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Sleep deprivation problems losing weight control
Chronic sleep deprivation is affecting more and more people across the planet. So many people associate lacking sleep with remaining active and therefore losing weight. This is an erroneous association – and dangerous.
In fact, getting less than the recommended amount of sleep (roughly 8 hours) per day can lead to:
- Poor concentration
- Increased probability for colds and infections
- Increased irritability
- Increased fatigue
- And an increased probability to grow obese among many other health disadvantages
In the last 20 years the United States and other westernized nations have seen very sharp rises in obesity rates. This of course greatly increases all instances of mortality as well, and therefore constitutes a very serious public health concern. Many common preventable diseases are heavily correlated with obesity and stress.
Poor eating habits, lacking physical activity and decreased hours of rest are all associated with developing obesity. When coupled with record high stress levels, the risks for the development and onset of disease are also greatly increased.
Health researchers across the planet are discovering that those who sleep the least often weigh the most. In fact, one study from the National Health and Nutrition Examination Survey involving 18,000 adults, suggests that those who sleep 4 hours or less nightly on a regular basis are 73% more likely to develop obesity than those people who receive proper amounts of breasts.
The prevailing theory concerning sleep deprivation and weight management:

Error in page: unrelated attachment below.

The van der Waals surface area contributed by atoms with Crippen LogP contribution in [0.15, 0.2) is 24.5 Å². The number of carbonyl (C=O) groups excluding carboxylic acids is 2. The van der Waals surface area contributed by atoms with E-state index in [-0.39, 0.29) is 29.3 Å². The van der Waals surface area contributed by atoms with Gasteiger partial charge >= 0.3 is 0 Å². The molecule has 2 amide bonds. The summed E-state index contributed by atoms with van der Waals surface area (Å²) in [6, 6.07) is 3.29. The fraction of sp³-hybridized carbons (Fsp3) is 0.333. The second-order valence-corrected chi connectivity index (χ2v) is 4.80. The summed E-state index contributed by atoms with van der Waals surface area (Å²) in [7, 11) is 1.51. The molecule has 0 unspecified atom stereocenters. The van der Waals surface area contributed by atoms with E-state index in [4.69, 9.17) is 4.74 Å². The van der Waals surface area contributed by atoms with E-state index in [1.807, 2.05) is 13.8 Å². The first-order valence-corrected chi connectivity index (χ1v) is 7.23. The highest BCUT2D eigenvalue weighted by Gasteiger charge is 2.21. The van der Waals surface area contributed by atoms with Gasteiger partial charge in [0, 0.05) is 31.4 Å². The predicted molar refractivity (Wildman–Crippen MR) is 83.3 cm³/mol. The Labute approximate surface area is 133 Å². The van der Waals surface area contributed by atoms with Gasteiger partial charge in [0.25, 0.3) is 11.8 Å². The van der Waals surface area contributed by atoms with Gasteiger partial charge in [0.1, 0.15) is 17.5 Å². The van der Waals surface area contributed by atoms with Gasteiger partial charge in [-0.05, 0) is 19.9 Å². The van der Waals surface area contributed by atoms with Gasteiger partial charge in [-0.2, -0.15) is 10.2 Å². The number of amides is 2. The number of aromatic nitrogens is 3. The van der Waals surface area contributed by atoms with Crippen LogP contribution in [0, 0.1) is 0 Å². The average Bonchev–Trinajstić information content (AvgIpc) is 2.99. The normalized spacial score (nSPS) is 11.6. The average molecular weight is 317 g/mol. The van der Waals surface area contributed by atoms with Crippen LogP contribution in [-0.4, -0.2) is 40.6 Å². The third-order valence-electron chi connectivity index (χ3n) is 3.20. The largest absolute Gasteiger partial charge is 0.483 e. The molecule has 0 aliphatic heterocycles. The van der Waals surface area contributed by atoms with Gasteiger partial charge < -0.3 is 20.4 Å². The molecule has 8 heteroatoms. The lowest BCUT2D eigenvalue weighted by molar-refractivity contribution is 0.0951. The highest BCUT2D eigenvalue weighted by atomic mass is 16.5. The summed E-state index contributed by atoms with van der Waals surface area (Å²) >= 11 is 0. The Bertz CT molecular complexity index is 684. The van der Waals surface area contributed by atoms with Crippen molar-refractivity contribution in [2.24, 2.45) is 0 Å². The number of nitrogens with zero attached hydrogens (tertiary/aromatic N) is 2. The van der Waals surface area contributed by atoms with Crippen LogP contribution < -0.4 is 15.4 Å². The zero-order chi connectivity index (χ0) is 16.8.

Although there is no universally accepted theory, the most prevalent hypothesis linking sleep deprivation to ineffective weight management and the development of obesity concerns two hormones: leptin and ghrelin.
Leptin is produced within the fat cells and signals the brain to know when to stop eating.
Ghrelin is manufactured in the stomach and tells the brain that it is hungry. Amongst those who regularly get less than enough rest, leptin levels are lowered and ghrelin levels are increased.
The Bottom Line:
Over time, sleep deprivation is detrimental in many ways. Most people who are concerned with effective weight management are also concerned with their health in general. Our resting periods are those times when our body is able to shut down certain systems and replace damaged cells, digest our food and eliminate toxins.
Effective weight management has a whole lot to do with living a holistically-healthy lifestyle. That includes eating nutrient-packed foods, drinking lots of fresh water, getting daily physical exercise, maintaining a positive attitude and implementing an effective stress management program that includes regular bouts of sound sleep. Sleep deprivation is not only ineffective as a means for weight management; it is an overall detrimental condition that needs to be avoided at all costs.